Objective: To examine the role of sociodemographic factors and psychosocial adjustment in continuous subcutaneous insulin infusion (CSII) use among adolescents with type 1 diabetes.
Methods: A total of 150 adolescents with type 1 diabetes and their caregivers completed measures of general psychological functioning, diabetes functioning, and stressful life events. Blood glucose monitoring (BGM) frequency and glycemic control were also assessed. Logistic regression was used to determine associations between CSII use and sociodemograpic and psychosocial factors.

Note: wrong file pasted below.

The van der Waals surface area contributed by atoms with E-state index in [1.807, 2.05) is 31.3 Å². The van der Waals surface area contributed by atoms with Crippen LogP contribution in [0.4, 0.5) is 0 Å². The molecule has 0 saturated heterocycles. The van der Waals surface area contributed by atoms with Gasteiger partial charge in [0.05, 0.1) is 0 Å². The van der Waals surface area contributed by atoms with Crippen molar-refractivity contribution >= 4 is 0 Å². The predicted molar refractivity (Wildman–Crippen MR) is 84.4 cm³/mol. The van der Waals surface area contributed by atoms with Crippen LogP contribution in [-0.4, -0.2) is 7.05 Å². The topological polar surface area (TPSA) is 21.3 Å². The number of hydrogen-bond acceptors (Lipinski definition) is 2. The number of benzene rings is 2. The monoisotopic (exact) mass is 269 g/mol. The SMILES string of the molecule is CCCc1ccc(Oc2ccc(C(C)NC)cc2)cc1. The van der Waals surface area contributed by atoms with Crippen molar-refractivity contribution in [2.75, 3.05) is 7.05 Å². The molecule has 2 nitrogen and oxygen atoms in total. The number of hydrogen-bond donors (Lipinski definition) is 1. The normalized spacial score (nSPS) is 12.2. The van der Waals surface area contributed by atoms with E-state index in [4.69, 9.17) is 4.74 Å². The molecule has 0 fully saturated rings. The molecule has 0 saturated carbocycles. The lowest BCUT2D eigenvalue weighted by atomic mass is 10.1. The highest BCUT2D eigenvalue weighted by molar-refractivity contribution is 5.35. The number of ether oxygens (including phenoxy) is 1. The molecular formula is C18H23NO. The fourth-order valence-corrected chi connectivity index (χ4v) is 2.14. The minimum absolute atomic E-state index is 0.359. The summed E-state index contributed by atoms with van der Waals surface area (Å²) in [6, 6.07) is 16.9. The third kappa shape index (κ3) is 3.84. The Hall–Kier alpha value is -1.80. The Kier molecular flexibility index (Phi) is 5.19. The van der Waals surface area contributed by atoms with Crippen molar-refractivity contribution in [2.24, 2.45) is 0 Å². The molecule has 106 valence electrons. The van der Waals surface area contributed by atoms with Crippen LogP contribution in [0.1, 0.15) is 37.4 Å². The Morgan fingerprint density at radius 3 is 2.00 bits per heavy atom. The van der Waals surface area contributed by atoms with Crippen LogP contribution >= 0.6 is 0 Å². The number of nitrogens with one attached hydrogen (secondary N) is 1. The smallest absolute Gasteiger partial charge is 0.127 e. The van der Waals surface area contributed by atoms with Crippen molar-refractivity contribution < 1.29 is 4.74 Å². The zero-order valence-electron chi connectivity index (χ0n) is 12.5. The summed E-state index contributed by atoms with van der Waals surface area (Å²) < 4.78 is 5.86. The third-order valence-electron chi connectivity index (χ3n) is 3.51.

Results: All logistic regression models were significant, indicating a large proportion of the variance in CSII use was associated with sociodemographic, diabetes-specific and psychosocial variables. Final models showed higher frequency of BGM and having private insurance as significant correlates of CSII use. CSII use was also associated with adolescent and caregiver reports of sharing of responsibilities around diabetes management and negative affect regarding BGM.
Conclusions: Adolescents currently prescribed CSII therapy evidenced key differences from their counterparts using multiple daily injections (MDI) in insurance status, diabetes management behavior, and family functioning related to diabetes. Efforts to understand the role of family factors in the maintenance of CSII therapy with clinical indicators of CSII use may inform treatment effectiveness.